Jon Stewart's Perfect Response to Criticism He is 'Self-Hating' for Israel Critiques

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Jon Stewart The Daily Show

Credit: Creative Commons/U.S. Navy


“Go f-ck yourself,” Jon Stewart said in a moment of perceptible anger.
This wasn’t the usual, lighthearted barb during a satirical segment, nor a playful expression of ire diluted by audience laughter. It was sincere and seemingly raw, uttered during an interview with Canada.com’s Jon Dekel and directed toward those Jews who have called him anti-Semitic, self-hating, or a kapo for critiquing Israel on The Daily Show.
The verbal barb didn’t come out of left field during Dekel’s interview, conducted in advance of the release of Stewart’s movie, Rosewater. It came near the end of a series of focused questions posed to Stewart on the topic of attacks he’s withstood from the American Jewish community. Attacks he’s suffered for treating Israel honestly on his show, for having the temerity to highlight its misdeeds.
They are the same attacks I have felt repeatedly, both for my own critiques of Israel and for my reconciliation with a Palestinian family after an encounter with terrorism. They are the same attacks an increasing number of committed Jews are feeling – Jews invested in Israel who are willing to speak out about Israel’s misdeeds. Of course, anyone who critiques Israel these days is subject to such attacks, from Steven Salaita to Conflict Kitchen.
However, as a Jew, Stewart passionately focused on those attacks which have been made against him by fellow Jews. In doing so, he crafted a rebuttal so on-point that I felt as though he were speaking not just for me, but for the countless other Jews who have critiqued Israel and paid a price for doing so.

Responding to the idea that “pro-Israel” Jewish institutions and hawkish Jews now gauge one’s Jewishness by a political metric – a willingness to fervently back Israel’s government – Stewart first offered a measured insight:

It’s so interesting to me that people want to define who is a Jew and who is not. And normally that was done by people who weren’t Jewish but apparently now it’s done by people who are … You can’t observe (Judaism) in the way you want to observe. And I never thought that that would be coming from brethren. I find it really sad, to be honest.

Stewart’s analysis is spot on. As I’ve written in the past, the conflation of Israel with all Jews, itself an anti-Semitic trope, has become a staple for “pro-Israel” discourse. Israel is viewed as the “Jew” amongst the nations by such people, which means that anyone who critiques or condemns Israel’s actions are, by definition, attacking the Jewish people. Within the Jewish community, that means anyone – even someone like myself, a Jewish educator and author – can not only be smeared as anti-Semitic, but castigated as a Jew worthy of being exiled from the community.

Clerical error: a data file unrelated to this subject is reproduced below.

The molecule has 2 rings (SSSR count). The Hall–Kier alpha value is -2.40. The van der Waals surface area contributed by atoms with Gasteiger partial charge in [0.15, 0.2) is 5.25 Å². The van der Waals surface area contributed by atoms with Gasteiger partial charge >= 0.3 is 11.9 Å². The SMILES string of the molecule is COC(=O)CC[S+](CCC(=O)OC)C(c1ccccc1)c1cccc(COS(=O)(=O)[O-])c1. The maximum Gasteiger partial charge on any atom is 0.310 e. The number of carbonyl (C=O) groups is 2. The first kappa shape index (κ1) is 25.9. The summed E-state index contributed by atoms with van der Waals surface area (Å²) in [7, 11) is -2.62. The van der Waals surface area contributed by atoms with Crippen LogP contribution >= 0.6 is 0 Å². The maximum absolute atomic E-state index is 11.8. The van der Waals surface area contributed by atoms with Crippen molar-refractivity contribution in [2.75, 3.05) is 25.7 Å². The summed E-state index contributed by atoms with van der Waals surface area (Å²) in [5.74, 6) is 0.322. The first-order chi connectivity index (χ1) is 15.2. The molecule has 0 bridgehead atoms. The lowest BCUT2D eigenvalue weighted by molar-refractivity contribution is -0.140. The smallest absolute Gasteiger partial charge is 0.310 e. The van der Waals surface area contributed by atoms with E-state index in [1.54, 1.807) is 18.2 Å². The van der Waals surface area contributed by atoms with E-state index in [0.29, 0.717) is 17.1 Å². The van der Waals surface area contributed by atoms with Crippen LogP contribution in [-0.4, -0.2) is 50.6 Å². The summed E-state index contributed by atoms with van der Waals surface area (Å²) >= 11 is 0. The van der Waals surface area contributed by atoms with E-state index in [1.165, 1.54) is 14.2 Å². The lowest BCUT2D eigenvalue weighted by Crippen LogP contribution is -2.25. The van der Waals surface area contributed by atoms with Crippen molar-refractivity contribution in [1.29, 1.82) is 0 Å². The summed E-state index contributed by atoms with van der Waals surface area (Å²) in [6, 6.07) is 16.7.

On this topic I get pretty emotional sometimes. Stewart eventually did as well when Dekel confronted him with the idea that he’s not only less Jewish because of his critiques of Israel, but an outright enemy of the Jewish people. Witness Stewart’s emotions crescendo as he opens up:

How are you lesser? How are you lesser? It’s fascistic. And the idea that [other Jews] can tell you what a Jew is. How dare they? That they only know the word of God and are the ones who are able to disseminate it. It’s not right. And it’s something that they’re going to have to reckon with.
I always want to say to people when they come at me like [I’m an enemy]: “I would like Israel to be a safe and secure state. What’s your goal?” So basically we disagree on how to accomplish that but boy do they, I mean, you would not believe the sh-t. You have guys on television saying I’m a Jew like the Jews in the Nazi camps who helped bring the other Jews to ovens. I have people that I lost in the Holocaust and I just … go f-ck yourself. How dare you?

How dare they, indeed.
Such people who are otherwise often rational individuals, sometimes even deeply liberal or progressive, become deeply hateful and irrational when it comes to Israel. And it’s an irrationality borne out of fear. Fear developed by a history of trauma. Fear borne in the Holocaust’s wake. Fear for the existential survival of Israel – the metaphorical lifeline for some American and diaspora Jews who constantly wait for the rug to be pulled from underneath them.
On this point, Stewart had his most poignant thought:

I think [their irrationality] comes from abuse. The danger of oppression is not just being oppressed, it’s becoming an oppressor.

This is precisely why I challenge Israel’s occupation, its settlement expansions, and those Jewish organizations which stand idly and silently by as the country devolves into a one-state entity.
I refuse to stand silently by as the once-oppressed, my people, become oppressors.

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What Do You Buy For the Children
David Harris-Gershon is author of the memoir What Do You Buy the Children of the Terrorist Who Tried to Kill Your Wife?, published recently by Oneworld Publications.
Follow him on Twitter @David_EHG.